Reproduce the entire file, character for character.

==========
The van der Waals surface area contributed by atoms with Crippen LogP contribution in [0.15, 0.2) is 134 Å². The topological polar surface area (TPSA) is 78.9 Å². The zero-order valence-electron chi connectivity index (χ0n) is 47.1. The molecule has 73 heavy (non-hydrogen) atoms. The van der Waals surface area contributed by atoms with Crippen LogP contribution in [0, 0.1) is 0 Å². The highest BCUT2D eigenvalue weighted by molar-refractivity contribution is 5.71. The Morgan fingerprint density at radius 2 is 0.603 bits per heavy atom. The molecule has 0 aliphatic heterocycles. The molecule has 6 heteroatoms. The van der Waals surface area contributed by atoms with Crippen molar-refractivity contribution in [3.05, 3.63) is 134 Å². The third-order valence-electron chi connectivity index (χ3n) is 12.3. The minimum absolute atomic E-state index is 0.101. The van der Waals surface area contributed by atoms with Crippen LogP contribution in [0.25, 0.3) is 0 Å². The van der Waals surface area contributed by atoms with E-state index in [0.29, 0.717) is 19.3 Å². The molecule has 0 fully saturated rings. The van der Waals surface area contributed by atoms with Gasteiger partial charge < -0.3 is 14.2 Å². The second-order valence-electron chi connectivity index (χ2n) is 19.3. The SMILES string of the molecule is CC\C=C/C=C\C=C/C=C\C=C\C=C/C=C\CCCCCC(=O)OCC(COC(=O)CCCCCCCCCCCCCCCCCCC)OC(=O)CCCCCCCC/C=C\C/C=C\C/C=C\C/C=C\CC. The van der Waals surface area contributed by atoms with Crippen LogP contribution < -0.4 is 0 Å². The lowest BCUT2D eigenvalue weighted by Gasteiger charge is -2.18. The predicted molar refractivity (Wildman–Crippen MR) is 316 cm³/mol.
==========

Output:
The van der Waals surface area contributed by atoms with Crippen LogP contribution in [0.15, 0.2) is 134 Å². The topological polar surface area (TPSA) is 78.9 Å². The zero-order valence-electron chi connectivity index (χ0n) is 47.1. The molecule has 73 heavy (non-hydrogen) atoms. The van der Waals surface area contributed by atoms with Crippen LogP contribution in [0, 0.1) is 0 Å². The highest BCUT2D eigenvalue weighted by molar-refractivity contribution is 5.71. The Morgan fingerprint density at radius 2 is 0.603 bits per heavy atom. The molecule has 0 aliphatic heterocycles. The molecule has 6 heteroatoms. The van der Waals surface area contributed by atoms with Crippen molar-refractivity contribution in [3.05, 3.63) is 134 Å². The third-order valence-electron chi connectivity index (χ3n) is 12.3. The minimum absolute atomic E-state index is 0.101. The van der Waals surface area contributed by atoms with Crippen LogP contribution in [0.25, 0.3) is 0 Å². The van der Waals surface area contributed by atoms with E-state index in [0.29, 0.717) is 19.3 Å². The molecule has 0 fully saturated rings. The van der Waals surface area contributed by atoms with Gasteiger partial charge < -0.3 is 14.2 Å². The second-order valence-electron chi connectivity index (χ2n) is 19.3. The SMILES string of the molecule is CC\C=C/C=C\C=C/C=C\C=C\C=C/C=C\CCCCCC(=O)OCC(COC(=O)CCCCCCCCCCCCCCCCCCC)OC(=O)CCCCCCCC/C=C\C/C=C\C/C=C\C/C=C\CC. The van der Waals surface area contributed by atoms with Crippen LogP contribution < -0.4 is 0 Å². The lowest BCUT2D eigenvalue weighted by Gasteiger charge is -2.18. The predicted molar refractivity (Wildman–Crippen MR) is 316 cm³/mol.